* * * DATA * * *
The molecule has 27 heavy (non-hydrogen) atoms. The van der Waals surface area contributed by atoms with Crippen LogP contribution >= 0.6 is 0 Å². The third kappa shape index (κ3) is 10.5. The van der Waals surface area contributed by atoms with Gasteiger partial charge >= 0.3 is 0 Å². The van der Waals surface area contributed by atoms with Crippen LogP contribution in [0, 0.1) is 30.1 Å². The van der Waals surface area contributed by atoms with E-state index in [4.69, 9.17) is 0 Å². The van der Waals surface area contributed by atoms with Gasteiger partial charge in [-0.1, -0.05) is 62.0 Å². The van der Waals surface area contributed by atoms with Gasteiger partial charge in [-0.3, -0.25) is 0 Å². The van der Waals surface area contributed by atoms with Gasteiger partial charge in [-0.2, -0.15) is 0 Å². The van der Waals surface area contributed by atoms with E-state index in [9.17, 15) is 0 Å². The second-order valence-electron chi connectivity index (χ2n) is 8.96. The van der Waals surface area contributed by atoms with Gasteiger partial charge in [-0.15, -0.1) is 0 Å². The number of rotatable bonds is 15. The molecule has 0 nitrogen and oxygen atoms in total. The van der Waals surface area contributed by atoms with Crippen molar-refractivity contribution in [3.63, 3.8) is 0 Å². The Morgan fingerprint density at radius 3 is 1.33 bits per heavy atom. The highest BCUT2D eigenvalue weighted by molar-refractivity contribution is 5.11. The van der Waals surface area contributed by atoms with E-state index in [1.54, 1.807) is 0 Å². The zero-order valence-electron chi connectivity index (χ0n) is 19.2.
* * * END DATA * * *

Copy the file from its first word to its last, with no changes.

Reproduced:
The molecule has 27 heavy (non-hydrogen) atoms. The van der Waals surface area contributed by atoms with Crippen LogP contribution >= 0.6 is 0 Å². The third kappa shape index (κ3) is 10.5. The van der Waals surface area contributed by atoms with Gasteiger partial charge >= 0.3 is 0 Å². The van der Waals surface area contributed by atoms with Crippen LogP contribution in [0, 0.1) is 30.1 Å². The van der Waals surface area contributed by atoms with E-state index in [4.69, 9.17) is 0 Å². The van der Waals surface area contributed by atoms with Gasteiger partial charge in [-0.1, -0.05) is 62.0 Å². The van der Waals surface area contributed by atoms with Gasteiger partial charge in [-0.3, -0.25) is 0 Å². The van der Waals surface area contributed by atoms with Gasteiger partial charge in [-0.2, -0.15) is 0 Å². The van der Waals surface area contributed by atoms with E-state index in [9.17, 15) is 0 Å². The second-order valence-electron chi connectivity index (χ2n) is 8.96. The van der Waals surface area contributed by atoms with Gasteiger partial charge in [-0.15, -0.1) is 0 Å². The number of rotatable bonds is 15. The molecule has 0 nitrogen and oxygen atoms in total. The van der Waals surface area contributed by atoms with Crippen molar-refractivity contribution in [3.63, 3.8) is 0 Å². The Morgan fingerprint density at radius 3 is 1.33 bits per heavy atom. The highest BCUT2D eigenvalue weighted by molar-refractivity contribution is 5.11. The van der Waals surface area contributed by atoms with E-state index in [1.54, 1.807) is 0 Å². The zero-order valence-electron chi connectivity index (χ0n) is 19.2.